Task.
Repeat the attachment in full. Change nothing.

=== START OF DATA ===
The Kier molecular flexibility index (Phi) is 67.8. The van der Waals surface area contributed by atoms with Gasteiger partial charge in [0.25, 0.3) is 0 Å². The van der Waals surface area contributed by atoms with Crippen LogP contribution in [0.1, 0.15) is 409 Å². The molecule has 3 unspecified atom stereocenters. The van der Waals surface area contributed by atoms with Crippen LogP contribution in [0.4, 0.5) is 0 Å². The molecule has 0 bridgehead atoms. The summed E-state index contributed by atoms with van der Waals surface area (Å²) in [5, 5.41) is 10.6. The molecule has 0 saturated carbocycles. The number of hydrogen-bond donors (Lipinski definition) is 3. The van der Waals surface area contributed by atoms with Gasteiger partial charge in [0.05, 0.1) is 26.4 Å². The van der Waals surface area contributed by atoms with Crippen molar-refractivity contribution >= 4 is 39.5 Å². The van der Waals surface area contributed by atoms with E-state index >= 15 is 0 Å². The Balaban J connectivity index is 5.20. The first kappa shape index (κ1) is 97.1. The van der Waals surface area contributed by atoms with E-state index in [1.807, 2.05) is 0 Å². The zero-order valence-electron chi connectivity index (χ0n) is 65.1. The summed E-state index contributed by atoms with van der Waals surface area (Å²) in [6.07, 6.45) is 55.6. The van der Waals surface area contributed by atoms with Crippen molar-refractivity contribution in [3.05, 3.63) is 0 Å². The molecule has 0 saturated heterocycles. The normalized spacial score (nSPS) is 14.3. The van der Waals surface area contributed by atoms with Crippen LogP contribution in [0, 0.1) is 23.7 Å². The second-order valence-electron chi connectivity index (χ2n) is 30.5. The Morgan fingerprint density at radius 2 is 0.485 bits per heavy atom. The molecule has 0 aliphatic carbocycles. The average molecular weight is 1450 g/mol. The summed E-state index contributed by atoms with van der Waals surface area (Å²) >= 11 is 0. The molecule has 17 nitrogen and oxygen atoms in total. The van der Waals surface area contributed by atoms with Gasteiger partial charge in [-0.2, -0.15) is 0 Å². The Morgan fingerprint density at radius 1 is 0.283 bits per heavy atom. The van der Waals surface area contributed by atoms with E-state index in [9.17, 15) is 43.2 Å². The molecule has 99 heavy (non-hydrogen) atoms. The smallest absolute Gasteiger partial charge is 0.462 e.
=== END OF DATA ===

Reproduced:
The Kier molecular flexibility index (Phi) is 67.8. The van der Waals surface area contributed by atoms with Gasteiger partial charge in [0.25, 0.3) is 0 Å². The van der Waals surface area contributed by atoms with Crippen LogP contribution in [0.1, 0.15) is 409 Å². The molecule has 3 unspecified atom stereocenters. The van der Waals surface area contributed by atoms with Crippen LogP contribution in [0.4, 0.5) is 0 Å². The molecule has 0 bridgehead atoms. The summed E-state index contributed by atoms with van der Waals surface area (Å²) in [5, 5.41) is 10.6. The molecule has 0 saturated carbocycles. The number of hydrogen-bond donors (Lipinski definition) is 3. The van der Waals surface area contributed by atoms with Gasteiger partial charge in [0.05, 0.1) is 26.4 Å². The van der Waals surface area contributed by atoms with Crippen molar-refractivity contribution >= 4 is 39.5 Å². The van der Waals surface area contributed by atoms with E-state index >= 15 is 0 Å². The Balaban J connectivity index is 5.20. The first kappa shape index (κ1) is 97.1. The van der Waals surface area contributed by atoms with E-state index in [1.807, 2.05) is 0 Å². The zero-order valence-electron chi connectivity index (χ0n) is 65.1. The summed E-state index contributed by atoms with van der Waals surface area (Å²) in [6.07, 6.45) is 55.6. The van der Waals surface area contributed by atoms with Crippen molar-refractivity contribution in [3.05, 3.63) is 0 Å². The molecule has 0 saturated heterocycles. The normalized spacial score (nSPS) is 14.3. The van der Waals surface area contributed by atoms with Crippen LogP contribution in [0, 0.1) is 23.7 Å². The second-order valence-electron chi connectivity index (χ2n) is 30.5. The Morgan fingerprint density at radius 2 is 0.485 bits per heavy atom. The molecule has 0 aliphatic carbocycles. The average molecular weight is 1450 g/mol. The summed E-state index contributed by atoms with van der Waals surface area (Å²) >= 11 is 0. The molecule has 17 nitrogen and oxygen atoms in total. The van der Waals surface area contributed by atoms with Gasteiger partial charge in [-0.2, -0.15) is 0 Å². The Morgan fingerprint density at radius 1 is 0.283 bits per heavy atom. The van der Waals surface area contributed by atoms with E-state index in [9.17, 15) is 43.2 Å². The molecule has 99 heavy (non-hydrogen) atoms. The smallest absolute Gasteiger partial charge is 0.462 e.